The first section of the book considers genetic factors in eating disorders. There is strong suggestion in EDs that there’s a particular “susceptibility gene” that makes some people more prone to eating disorders over the rest of the population. This could help explain why eating disorders tend to run in families. I’m not going to lie – I found this information disheartening. I know I want kids in my future, so I’m terrified of passing this down. I know the damage it causes, so it would kill me to watch my future daughter (or son) go through the same thing. All I can do is hope that if it does happen, I know the warning signs well enough that I can get them help immediately.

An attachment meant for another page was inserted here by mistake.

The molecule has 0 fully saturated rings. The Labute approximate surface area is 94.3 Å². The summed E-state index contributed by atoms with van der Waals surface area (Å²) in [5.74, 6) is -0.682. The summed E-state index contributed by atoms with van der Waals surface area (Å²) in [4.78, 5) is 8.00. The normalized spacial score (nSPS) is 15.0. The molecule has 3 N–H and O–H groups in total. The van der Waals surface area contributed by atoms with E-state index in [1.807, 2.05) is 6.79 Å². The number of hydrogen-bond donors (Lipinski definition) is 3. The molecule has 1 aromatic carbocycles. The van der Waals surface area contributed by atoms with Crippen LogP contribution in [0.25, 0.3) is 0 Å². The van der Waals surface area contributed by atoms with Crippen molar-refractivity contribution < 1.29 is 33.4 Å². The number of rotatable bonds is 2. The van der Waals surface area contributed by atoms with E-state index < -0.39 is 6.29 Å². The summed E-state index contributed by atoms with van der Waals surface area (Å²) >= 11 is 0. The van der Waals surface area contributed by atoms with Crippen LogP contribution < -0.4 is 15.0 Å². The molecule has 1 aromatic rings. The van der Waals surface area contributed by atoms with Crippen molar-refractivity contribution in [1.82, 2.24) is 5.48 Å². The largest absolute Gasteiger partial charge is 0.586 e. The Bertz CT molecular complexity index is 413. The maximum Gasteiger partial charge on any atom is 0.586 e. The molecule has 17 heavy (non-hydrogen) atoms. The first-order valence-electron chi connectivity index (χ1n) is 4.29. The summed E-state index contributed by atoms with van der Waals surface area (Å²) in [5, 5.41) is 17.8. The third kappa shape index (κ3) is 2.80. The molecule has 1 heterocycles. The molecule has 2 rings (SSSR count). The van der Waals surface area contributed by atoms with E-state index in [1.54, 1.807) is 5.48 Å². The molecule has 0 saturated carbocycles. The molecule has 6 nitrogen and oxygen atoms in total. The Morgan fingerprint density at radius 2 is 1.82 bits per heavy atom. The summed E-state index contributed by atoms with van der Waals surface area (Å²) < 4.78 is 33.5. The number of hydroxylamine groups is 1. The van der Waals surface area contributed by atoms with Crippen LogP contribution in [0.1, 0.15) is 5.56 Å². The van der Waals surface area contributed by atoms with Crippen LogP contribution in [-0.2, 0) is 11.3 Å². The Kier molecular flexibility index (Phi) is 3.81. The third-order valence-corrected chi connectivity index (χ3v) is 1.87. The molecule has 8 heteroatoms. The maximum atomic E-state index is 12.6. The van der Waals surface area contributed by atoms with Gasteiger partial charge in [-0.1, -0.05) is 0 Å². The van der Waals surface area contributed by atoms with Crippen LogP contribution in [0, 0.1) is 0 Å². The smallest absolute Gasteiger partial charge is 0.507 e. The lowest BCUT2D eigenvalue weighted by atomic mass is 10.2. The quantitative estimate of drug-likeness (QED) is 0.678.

This section also deals with certain personality traits – perfectionism (which I’m going to talk more about in a future post), anxiety, and an obsessive personality, to name a few. While I was reading this section, I was yelling out in my head “me too!”
One thing that particularly stood out to me – the idea that people with eating disorders (some, not all) have a huge fear of failure. That is me, 100%. I was the sort of person who had to do something perfectly, or not at all. In high school, I got an ‘A’, or I decided I didn’t care anymore and would barely pass (or fail) the class. I couldn’t handle trying my best and wind up feeling like a failure. Seeing that it’s a fairly common trait in ED patients made me feel a bit more normalized in that respect.
Overall, I found this section helped me to better understand how certain behavioural and personality traits I have have led to my being more susceptible to eating disorders and disordered eating patterns.